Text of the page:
Transitioning to a 100% online educational format has also required IT/EdTech departments to add devices for every student and staff to their networks. 1:1 and remote learning are requiring IT Departments to expand their networks along as well as their ability to support and secure remote learning and working for all students and staff. These networks are being stretched to the limit. And to make matters worse, in the midst of this pandemic threat actors are increasing their targeting of education. Last year, cyberattacks against K-12 were already on the rise—with incidents nearly tripling in 2019. That pace has accelerated even further during this worldwide crisis.

Under the district-wide approach, Title I funds can be combined with state and local dollars to upgrade a school’s entire educational program. The CARES Act also authorizes waivers that allow local districts increased flexibility on the use of Title IV-A funds, including lifting the limit that no more than 15% of Title IV-A funds can be used to purchase technology. 

Be First in Line

It is essential, therefore, that IT/EdTech be at the front of the line to have essential projects and equipment funded using portions of these funds. This is going to require CTOs and IT Directors to, in effect, become advocates for their projects and operational needs. This will require the inclusion and support of the district administration. But receiving this funding will first require the development of the plan and budget you will require, and then persuading leadership to “buy in” to the importance of your request.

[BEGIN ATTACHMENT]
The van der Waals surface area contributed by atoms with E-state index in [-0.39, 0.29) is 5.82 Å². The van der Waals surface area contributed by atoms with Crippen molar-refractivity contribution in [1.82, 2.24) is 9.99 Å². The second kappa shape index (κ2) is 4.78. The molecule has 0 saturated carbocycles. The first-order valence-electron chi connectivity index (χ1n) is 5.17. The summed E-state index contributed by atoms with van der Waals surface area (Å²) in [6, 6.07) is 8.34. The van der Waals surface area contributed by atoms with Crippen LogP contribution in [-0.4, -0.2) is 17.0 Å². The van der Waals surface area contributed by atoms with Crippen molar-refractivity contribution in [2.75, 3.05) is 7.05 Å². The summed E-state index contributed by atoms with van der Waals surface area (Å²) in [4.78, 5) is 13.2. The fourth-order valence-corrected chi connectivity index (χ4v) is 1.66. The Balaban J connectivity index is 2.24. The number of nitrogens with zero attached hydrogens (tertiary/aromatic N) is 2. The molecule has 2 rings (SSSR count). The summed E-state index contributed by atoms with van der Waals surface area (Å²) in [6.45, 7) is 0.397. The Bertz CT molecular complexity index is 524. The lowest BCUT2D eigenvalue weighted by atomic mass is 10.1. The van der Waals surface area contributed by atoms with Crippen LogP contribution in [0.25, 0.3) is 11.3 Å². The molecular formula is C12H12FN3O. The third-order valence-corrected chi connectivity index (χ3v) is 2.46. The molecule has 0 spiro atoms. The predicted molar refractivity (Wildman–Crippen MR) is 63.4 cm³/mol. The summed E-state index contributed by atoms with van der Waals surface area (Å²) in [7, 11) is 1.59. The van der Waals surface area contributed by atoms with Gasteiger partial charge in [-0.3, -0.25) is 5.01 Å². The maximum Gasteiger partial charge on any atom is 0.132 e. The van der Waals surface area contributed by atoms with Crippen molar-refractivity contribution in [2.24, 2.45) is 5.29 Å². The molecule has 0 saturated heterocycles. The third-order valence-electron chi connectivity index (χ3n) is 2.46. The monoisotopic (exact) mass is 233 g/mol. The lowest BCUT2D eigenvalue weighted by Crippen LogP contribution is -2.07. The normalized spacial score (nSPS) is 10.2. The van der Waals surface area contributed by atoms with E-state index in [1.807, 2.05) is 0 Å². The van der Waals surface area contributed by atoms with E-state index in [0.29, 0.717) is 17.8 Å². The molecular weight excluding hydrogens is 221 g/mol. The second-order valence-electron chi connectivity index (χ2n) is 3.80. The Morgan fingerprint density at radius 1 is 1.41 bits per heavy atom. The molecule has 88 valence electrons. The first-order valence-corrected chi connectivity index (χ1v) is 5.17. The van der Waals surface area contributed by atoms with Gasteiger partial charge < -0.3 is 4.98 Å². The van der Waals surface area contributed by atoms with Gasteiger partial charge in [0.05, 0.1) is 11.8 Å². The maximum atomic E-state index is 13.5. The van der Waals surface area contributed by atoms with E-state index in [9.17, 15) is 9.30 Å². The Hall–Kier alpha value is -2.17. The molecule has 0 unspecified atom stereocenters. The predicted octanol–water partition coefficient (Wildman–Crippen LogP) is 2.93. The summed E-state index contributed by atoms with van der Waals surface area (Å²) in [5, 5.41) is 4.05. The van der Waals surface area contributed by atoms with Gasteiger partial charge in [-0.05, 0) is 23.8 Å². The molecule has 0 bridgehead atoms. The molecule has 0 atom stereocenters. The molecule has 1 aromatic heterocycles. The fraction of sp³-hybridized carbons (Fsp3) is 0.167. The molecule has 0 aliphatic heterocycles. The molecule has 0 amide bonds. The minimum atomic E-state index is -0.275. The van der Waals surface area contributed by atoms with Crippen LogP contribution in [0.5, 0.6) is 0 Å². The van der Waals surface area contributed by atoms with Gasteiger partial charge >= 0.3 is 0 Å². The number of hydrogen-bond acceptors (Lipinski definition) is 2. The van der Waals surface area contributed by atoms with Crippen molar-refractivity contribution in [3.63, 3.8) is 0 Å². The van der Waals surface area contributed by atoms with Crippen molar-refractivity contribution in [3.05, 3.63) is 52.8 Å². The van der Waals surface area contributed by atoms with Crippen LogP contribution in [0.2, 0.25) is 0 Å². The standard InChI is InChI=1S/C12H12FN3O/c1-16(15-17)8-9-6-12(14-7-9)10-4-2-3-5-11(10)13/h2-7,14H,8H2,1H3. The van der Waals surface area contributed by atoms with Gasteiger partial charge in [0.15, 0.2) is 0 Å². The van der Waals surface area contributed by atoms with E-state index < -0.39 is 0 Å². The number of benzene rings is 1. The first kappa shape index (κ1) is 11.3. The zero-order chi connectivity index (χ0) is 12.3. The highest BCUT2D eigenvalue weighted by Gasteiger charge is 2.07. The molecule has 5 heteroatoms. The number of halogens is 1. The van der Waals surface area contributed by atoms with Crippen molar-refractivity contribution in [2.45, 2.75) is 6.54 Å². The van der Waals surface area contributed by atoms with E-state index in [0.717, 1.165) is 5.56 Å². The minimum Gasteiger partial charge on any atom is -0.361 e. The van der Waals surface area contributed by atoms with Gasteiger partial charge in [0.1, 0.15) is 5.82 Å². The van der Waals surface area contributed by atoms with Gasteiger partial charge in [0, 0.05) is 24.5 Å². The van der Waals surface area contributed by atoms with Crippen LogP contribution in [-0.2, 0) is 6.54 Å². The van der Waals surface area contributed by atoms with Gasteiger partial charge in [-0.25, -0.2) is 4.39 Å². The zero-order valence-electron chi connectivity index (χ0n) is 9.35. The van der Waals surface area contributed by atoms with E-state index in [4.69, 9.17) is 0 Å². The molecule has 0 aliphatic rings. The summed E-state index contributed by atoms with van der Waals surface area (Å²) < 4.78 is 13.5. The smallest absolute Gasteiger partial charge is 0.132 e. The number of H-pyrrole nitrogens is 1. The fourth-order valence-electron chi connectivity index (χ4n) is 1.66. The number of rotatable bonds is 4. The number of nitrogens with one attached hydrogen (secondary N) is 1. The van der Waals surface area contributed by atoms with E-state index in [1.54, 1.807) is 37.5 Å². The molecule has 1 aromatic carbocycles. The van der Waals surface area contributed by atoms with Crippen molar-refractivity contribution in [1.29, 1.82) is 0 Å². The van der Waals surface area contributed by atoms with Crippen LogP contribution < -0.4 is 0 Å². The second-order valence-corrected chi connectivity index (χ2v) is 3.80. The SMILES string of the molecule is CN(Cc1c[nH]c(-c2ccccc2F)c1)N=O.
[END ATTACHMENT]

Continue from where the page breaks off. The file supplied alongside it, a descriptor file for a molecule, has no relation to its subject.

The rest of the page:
But because time is of the essence, it is also recommended that organizations engage with district leadership right away. Being “first in line” in the funding allocation discussion is critically important to provide the sort of 21st century education that today’s students require. 

Watch our on-demand webinar to learn more about the CARES Act.

Learn more about how to maintain education continuity through broad, integrated, and automated Fortinet Security Solutions for Remote Learning.